8th Annual Hassey "Goat Vacation" - Utah!
Sputnik the Sandstone Warrior.

Check out that yellow! Just above Finn's nose you can see some holes in the rock that looked like part of a Moqui ladder but I believe it was just a couple of natural indentations. 

Diving boards!

Mini bacon burger? 

On the return trip, Sputnik informed us that he was feeling left out of the packgoat experience. He was right. I pulled the pack off Finn and let Sputnik carry it back. Proud goat!

It was hard going in the canyon bottom. That soft sand was brutal on tired calf muscles. 
It doesn't matter how tired you are or how late it is... there's always time for a goofy photoshoot! Phil discovered a pile of bleached bones and... 

"Water! Water!" 

I remembered this grand pedestal from our last trip. Phil stood up there and made muscle poses with yearling Finn. 
But was the rock still sturdy enough for the two of them? Finn's a little bigger these days (and Phil might be too)! 

Satisfied that the rock was sturdy, off came the shirt. Finn eagerly bounded onto the rock at Phil's call and gave us his most magnificent pose. 

I think we need a different kind of NAPgA Calendar next year...

How Sputnik felt about the whole thing: 

Sputnik eventually mastered the nipple concept, but he dribbled enough Gatorade to take on the tile of "Bluebeard."  
And now it's my turn to show off. Remember the big stone beehive we passed in the morning? Well it was still beckoning to me when we passed in the late afternoon. Sometimes discretion feels like the cowardly part of valor.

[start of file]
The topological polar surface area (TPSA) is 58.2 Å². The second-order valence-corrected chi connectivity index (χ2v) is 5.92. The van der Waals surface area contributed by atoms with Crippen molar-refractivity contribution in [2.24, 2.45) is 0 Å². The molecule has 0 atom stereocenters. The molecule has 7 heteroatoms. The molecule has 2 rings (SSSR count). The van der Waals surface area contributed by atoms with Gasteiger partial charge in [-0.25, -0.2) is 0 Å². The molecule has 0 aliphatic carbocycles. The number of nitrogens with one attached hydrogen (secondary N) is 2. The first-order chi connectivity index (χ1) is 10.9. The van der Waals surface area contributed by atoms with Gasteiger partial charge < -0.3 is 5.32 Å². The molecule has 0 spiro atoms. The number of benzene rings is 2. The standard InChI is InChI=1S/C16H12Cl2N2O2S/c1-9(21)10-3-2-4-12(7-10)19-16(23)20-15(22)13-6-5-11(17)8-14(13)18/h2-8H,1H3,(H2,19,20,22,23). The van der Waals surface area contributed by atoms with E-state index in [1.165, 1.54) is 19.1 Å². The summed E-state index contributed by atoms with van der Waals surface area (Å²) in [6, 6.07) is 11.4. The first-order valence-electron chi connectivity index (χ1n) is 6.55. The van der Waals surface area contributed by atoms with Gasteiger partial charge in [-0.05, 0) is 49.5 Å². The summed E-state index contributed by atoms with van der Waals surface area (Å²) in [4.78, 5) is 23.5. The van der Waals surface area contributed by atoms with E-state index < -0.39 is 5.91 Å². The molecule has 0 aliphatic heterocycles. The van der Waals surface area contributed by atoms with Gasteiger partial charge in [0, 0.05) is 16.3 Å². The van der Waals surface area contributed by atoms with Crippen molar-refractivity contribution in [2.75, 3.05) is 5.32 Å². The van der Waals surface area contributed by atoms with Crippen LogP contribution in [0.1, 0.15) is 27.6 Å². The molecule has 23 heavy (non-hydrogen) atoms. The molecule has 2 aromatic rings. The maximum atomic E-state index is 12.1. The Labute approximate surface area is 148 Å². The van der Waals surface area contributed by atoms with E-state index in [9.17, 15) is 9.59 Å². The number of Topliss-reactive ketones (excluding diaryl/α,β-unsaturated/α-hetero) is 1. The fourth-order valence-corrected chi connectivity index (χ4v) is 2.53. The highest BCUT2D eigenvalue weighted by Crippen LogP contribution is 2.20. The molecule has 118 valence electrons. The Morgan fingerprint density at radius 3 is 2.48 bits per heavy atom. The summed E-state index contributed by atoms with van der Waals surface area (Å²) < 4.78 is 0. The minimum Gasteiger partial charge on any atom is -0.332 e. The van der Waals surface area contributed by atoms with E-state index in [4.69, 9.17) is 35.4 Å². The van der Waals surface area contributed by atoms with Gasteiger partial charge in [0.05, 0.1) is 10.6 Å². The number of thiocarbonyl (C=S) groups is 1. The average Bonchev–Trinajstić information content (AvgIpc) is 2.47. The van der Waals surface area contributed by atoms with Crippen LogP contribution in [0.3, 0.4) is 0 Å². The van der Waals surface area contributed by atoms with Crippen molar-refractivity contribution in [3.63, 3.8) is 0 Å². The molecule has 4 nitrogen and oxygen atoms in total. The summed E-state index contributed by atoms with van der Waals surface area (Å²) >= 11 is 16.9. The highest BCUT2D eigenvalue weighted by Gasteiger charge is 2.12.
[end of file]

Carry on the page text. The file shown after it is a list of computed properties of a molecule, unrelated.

I had to climb it. It looked steep but doable.   

The goats disagreed about the steep part. "Easy peasy!" they said. 

Just below here my nerve almost failed me. It was a looong way to the bottom and my boots were slipping. So I took them off. 

Barefootin' it. 

Whew! I made it! I wasn't sure I wanted to look down. I was sitting on a very narrow perch with a very steep drop on three sides. It took me a few minutes to figure out how to climb down. Gravity can sometimes be too helpful in these cases, and I possess a lot more gravitational pull than I once did. 

Was it worth it? Well, not so much for the view or for the hoodoo. It was cool, but no cooler up close than it was from the ground. What made it worthwhile was the ability to from now on say, "I've been up there," and to satisfy my curiosity. They say curiosity killed the cat, but satisfaction brought it back. 

The goats wondered what the big deal was about. 
Next morning we packed up and headed out. Our detour in Death Hollow had given us a wonderful extra day of vacation. We drove slow and enjoyed the view on the way home. A wildfire somewhere was drifting pinkish smoke across the mountains. 
"Goodbye Utah!" 

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